Beta multitude of ways. Cultivated beets are sub categorized

Beta vulgaris is a biennial, herbaceous and dicotyledonous plant that on an average takes two years to complete its life cycle. The crop needs a timeframe of close to 140-160 to up to 200 days as an ideal growth period. The first year of cultivation is marked by vegetative growth followed by shoot elongation i.e. bolting and flowering after being exposed to cold temperatures over winter and subsequently resulting in production of seeds. Artificial selection to achieve breeding goals over the past decades has resulted in a number of major cultivated types, each being utilized in a multitude of ways. Cultivated beets are sub categorized into four agriculturally relevant cultivars – leaf beet (chard), sugar beet, garden beet and fodder beet groups within the genus Beta (Ford-Lloyd and Williams 1975; Kole 2011; Lange et al. 1999). The end of the eighteenth century marked an initial emergence when economically viable lines showing accumulation of sugar in the storage root were selected from crosses made with fodder beet and chard (Dohm et al. 2014; Fischer 1989). The ‘Weiße Schlesische Rübe’, is considered the ancestor of all sugar beets from today (Fischer 1989). The crop is believed to have originated from Asia and is now a staple for sugar production in most geographically temperate regions of the world.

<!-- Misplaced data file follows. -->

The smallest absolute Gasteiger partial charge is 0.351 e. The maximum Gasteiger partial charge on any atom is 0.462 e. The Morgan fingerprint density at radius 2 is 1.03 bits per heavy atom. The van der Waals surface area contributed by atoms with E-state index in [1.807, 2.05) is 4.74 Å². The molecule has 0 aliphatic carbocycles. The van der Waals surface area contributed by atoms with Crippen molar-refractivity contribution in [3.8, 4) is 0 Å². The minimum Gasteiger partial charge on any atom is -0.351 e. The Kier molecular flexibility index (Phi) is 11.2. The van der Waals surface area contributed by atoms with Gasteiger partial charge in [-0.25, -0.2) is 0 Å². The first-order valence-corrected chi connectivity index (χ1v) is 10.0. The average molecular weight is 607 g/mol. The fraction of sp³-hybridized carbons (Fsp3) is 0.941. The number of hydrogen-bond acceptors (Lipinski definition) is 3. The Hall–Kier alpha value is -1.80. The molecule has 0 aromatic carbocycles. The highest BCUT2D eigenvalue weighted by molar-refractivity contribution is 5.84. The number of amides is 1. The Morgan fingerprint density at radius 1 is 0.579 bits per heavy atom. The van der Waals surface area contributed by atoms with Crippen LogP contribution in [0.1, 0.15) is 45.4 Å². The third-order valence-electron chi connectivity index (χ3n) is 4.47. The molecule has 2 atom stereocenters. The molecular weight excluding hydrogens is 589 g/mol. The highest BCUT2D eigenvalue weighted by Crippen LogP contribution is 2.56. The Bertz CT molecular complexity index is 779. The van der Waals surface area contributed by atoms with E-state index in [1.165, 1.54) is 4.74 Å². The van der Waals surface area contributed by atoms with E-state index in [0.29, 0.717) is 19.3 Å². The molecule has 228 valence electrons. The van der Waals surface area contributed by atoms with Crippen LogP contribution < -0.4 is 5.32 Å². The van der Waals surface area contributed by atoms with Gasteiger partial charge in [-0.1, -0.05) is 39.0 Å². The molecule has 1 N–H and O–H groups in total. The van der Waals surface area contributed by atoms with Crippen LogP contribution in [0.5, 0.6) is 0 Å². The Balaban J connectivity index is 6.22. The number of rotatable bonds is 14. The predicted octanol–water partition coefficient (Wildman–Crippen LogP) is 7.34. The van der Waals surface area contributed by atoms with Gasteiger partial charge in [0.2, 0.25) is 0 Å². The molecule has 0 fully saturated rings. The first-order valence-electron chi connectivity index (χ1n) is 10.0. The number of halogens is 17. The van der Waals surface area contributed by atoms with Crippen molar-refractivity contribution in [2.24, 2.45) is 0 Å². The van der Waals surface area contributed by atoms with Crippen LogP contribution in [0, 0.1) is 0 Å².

In the initial growth stages of the plant, a significant amount of sugars are stored in the leaves. However, as the plant progresses through the vegetative stage, a considerable amount is dedicated towards an array of growth processes. In the subsequent growth stages, vegetative growth deaccelerates and results in a systematic relocation of sugars to the storage root. Root size and sucrose content are direct pointers of sugar yield. This is closely regulated by a number of environmental factors which include climate, temperature, photoperiodism, soil fertility; specifically nitrogen nutrition (Nevins and Loomis 1970), and availability of water. Over the course of last decades, effective breeding programs have resulted in sugar content steadily increasing in today’s cultivars. However, sugar yield and root dry mass are negatively correlated (Gartland et al. 1990). Other agronomic traits like pathogenic resistance, improved taproot yield, monogermy and bolting resistance have been successfully selected for (Biancardi et al. 2010). Modern day cultivated Beta vulgaris is highly heterogenous and has been bred as a product of complex crosses between root and leaf varieties. Its tendency of cross-pollinating and self-incompatibility (Owen 1942) usually hinders application of conventional methods such as heterosis (on the basis of cytoplasmic male sterility), inbreeding, polyploidy, phytopathology, interspecific hybridization, etc. in breeding research (Atanassov 1986). The regulation of flowering time, specifically delayed onset of bolting and flowering continues to be a major agronomic objective in breeding B. vulgaris. The annual behavior is characterized by flowering under LD conditions without the requirement for vernalization. The wild ssp. maritima (sea beet) from which current cultivars have originated, is known to display this habit (Jung et al. 1993). Modern day domesticated cultivars of beets are grown as per a strict biennial cycle. For production of sugar, they are harvested in the first year. In cold temperate climates, they are sown in spring and harvested in the autumn of the same year when the plant is still in the vegetative state i.e. when the sugar content in the root is the highest for sugar beets and foliar growth is profuse for leaf beets. Entering the generative stage requires the plant to be exposed to a  period of cold temperature i.e. vernalization combined with LD conditions (Biancardi 2005). Vernalization is followed by bolting i.e. the elongation of the main stem/shoot. This marks the transition of the plant from the vegetative to generative phase. When the economic motive is sugar production, bolting and consequent flowering is avoided. Delayed onset of flowering is usually a strong indicator towards increased root biomass and foliar growth in B. vulgaris. It is believed that autumn sown beets are expected to bring significantly higher yields than conventional spring sown beets. In order for such a scenario to materialize, a state of continuous growth during an extended vegetative growth period is quintessential (Hoffmann 2017). In order for these so called ‘winter beets’ to bring economic gains, there must be a manifestation of bolting resistance genes that effectively result in bolting delay even after having experienced the cold winter that accounts as vernalization.  Experiments have been done to analyze sugar storage and yield during an extended growth period to evaluate if sugar beet has the potential to generate the theoretically expected yield increase (Schnepel and Hoffmann 2016). Winter sugar beets sown in autumn could theoretically increase dry matter yield by 26 % when compared with spring sown beets due to a longer duration of light absorption experienced (Hoffmann and Kluge-Severin 2010). 

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